*Editor's note: Jennifer Kovacs Silvis is Managing Editor of HEALTHCARE DESIGN and Editor-in-Chief of Healthcare Building Ideas, both sister publications of Long-Term Living. Check out more coverage of the HCD.11 Conference here.
With 68% of U.S. adults either overweight or obese (and 48% of the pediatric population), hospitals and medical facilities are subsequently faced with the challenge of adjusting their buildings to accommodate the growing segment.
Debra Harris, PhD, CEO, RAD Consultants, discussed the trend at the HEALTHCARE DESIGN.11 conference in Nashville during the session “The Bariatric Patient—How Will New Guidelines Impact Health Facility Design?”
Harris transitioned through several slides depicting a map of the United States and the percentage of each state’s bariatric population growth over the years. As of 2010, Colorado was the last of all the states to cross the 20% threshold.
“The makeup of our country has changed a great deal when you’re looking at obesity in the United States,” she says.
While research regarding how to manage this exists in the form of general safe patient handling, Harris urges that more studies need to be conducted specifically on bariatric patients. For now, the healthcare design industry has the 2010 edition of the Guidelines for Design and Construction of Health Care Facilities from the Facility Guidelines Institute, which tackles the subject, presenting direction for designing bariatric patient environments.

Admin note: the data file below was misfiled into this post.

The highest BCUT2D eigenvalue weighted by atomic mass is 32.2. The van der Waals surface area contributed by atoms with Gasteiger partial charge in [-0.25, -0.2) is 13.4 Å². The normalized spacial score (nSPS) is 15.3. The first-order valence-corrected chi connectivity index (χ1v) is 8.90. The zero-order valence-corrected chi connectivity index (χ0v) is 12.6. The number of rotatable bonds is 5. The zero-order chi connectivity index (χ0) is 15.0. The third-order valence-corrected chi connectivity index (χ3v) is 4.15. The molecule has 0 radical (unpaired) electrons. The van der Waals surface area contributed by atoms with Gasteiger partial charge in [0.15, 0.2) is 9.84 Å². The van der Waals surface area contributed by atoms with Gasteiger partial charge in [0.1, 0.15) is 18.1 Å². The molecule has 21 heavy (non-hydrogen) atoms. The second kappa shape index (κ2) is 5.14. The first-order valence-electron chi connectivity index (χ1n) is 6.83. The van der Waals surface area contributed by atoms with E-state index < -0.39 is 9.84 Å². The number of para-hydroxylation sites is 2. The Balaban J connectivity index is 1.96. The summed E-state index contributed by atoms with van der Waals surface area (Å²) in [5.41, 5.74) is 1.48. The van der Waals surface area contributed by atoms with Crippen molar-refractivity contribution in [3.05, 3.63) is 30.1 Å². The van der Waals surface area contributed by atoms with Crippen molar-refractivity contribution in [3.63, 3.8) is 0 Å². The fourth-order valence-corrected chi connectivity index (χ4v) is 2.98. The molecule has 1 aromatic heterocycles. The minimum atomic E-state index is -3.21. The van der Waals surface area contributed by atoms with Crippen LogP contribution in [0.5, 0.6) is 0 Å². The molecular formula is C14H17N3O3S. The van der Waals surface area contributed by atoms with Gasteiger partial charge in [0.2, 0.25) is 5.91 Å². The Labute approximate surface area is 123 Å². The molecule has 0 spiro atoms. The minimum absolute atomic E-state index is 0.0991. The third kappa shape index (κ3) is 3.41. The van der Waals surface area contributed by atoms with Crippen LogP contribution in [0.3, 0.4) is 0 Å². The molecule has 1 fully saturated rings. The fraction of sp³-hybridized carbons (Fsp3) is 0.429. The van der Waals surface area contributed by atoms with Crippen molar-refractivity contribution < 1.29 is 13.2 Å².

However, when implementing design to accommodate larger individuals, a number of factors must be considered, including the size of:
- Corridors/door openings;
- Patient rooms;
- Furniture; and
Specifically regarding patient rooms, Harris explored guidelines such as achieving 5 feet on both the sides and foot of the bed, a 200-square-foot clear floor area, handwashing stations that can handle a static force of 1,000 pounds, and shower stalls sized at 4-feet-by-six-feet, to name a few.
“Everything keeps getting a bigger,” she says.
Of course, making such transitions also has impact not only on a facility’s physical footprint, but on the capital budget as well. When determining what is best for a building, Harris suggests assessing the specific patient population, the frequency of bariatric patient visits, accommodations for potentially bariatric family and friends, and the best method for incorporating the result into the facility.
Most often, the answer lies in either the incorporation of bariatric-targeted designs dispersed among traditional designs, or the creation of a bariatric care unit.
For those interested in weighing in on the FGI’s bariatric guidelines, Harris urges proposals be sent in for review. “We take those very seriously and welcome them,” she says.